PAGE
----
Of course there are a few key proof texts that can be used in isolation, but really it is the whole storyline of the Bible that, when brought together, can leave us with no other impression than this: Jesus is the ultimate revelation of God because ‘in him the whole fullness of deity dwells’ (Col 2.9).

I see this all the time in studying, but thought I’d just share this one because it struck me as particularly glorious today.

I’m studying to preach the last half of Mark 10 (verses 32-52). In this section Jesus prophesies his coming death and resurrection, in which he will bear the wrath of God (handed over to the Gentiles, drinking the cup, enduring the baptism — all biblical images for the wrath of God) in order to ‘ransom’ (could also be translated ‘redeem’) ‘many.’

Now, right away that should stick out to us for a number of reasons. Not the least of which is Psalm 49.7, which says, ‘Truly no man can ransom another, or give to God the price of his life.’ So how can Jesus, then, if he is just a man, ransom ‘many’ with his life? Something bigger is clearly happening here. That gets drawn out more as we turn to Isaiah 44.

The burden of this section of Isaiah (40-48) is twofold: (1) God will redeem his people from exile — a second ‘Exodus’; and (2) the fact that he announces beforehand what he will do is what clearly sets him alone apart as God. That God has the power to act to redeem his people and the ability to declare the future before it happens are the two things that make it clear to Israel that he is God and there is no other.

So I find it pretty awesome that in Mark 10, just before Jesus enters Jerusalem to be rejected by Israel he is (1) declaring that he will redeem his people, and, (2) declaring it in advance, before it comes to pass. For anyone with eyes to see, it’s there to be seen.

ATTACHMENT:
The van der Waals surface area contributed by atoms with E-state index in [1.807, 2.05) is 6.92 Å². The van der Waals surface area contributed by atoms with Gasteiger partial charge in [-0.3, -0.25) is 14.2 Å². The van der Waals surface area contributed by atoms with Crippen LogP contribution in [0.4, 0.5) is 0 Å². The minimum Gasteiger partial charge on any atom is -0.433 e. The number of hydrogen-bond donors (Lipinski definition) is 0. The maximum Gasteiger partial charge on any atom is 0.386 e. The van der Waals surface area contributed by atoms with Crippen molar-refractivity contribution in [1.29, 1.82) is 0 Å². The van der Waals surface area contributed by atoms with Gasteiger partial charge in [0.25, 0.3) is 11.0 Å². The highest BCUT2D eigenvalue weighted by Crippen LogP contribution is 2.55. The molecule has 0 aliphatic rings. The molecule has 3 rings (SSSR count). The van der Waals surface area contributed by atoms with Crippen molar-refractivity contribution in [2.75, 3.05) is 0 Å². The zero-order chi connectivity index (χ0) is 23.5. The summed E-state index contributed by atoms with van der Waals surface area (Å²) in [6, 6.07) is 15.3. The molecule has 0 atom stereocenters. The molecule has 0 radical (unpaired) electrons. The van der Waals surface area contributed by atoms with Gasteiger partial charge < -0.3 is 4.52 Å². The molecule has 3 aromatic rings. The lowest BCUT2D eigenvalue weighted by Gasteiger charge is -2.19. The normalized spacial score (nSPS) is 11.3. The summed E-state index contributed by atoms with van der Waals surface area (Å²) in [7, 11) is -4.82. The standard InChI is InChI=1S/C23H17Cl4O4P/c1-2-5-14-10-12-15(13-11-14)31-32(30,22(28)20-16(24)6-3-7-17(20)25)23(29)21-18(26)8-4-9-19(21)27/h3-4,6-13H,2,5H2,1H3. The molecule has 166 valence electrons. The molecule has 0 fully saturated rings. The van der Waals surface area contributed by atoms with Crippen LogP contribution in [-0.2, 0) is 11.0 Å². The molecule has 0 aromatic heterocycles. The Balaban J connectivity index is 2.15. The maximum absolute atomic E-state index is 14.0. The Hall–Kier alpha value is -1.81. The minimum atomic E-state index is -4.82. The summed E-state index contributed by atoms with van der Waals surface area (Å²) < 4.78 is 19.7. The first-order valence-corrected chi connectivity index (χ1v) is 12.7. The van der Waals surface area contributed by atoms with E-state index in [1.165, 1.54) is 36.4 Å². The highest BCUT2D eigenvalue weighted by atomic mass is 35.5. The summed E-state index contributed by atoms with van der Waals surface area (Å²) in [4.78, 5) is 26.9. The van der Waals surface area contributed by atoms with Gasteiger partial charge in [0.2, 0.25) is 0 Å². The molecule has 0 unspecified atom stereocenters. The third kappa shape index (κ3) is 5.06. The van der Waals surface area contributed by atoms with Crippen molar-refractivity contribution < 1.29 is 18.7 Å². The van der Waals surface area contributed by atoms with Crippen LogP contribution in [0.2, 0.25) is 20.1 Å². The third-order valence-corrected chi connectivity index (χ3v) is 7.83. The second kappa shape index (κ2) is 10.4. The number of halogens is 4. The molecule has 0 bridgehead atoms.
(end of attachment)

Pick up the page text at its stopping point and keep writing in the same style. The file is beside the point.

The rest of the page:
What I love though, is that if you read Isaiah 44 in light of Mark 10 and Jesus’s impending conflicts in Jerusalem, it becomes even more glorious:

  • I am the Lord … who turns wise men back and makes their knowledge foolish (Isa 44.24-25)
  • [I am the Lord … who says] of Jerusalem, ‘She shall be built,’ and of the temple, ‘Your foundation shall be laid.’ (Isa 44.28)

Isn’t that exactly what Jesus is about to do, beginning in the very next chapter? Confrontation after confrontation with the ‘wise’ of Israel, until no one dares to ask him any more questions, because he turns them back in their ‘wisdom,’ making their foolishness evident to all (Mark 12.34). And isn’t the very charge brought against him by the Sanhedrin that the temple will be destroyed (Mark 13) but that he will ‘lay the foundation’ and rebuild it (Mark 14.58)?

As the narrative of Jesus’s life unfolds, the gospel writers make it clear for any with ears to hear: this Jesus does what God himself said only he could do. From the forgiving of sins and the cleansing of sinners to the ransoming of a people and the rebuilding of the true temple, all has been declared ahead of time that when Jesus comes we will know that in him we see our God.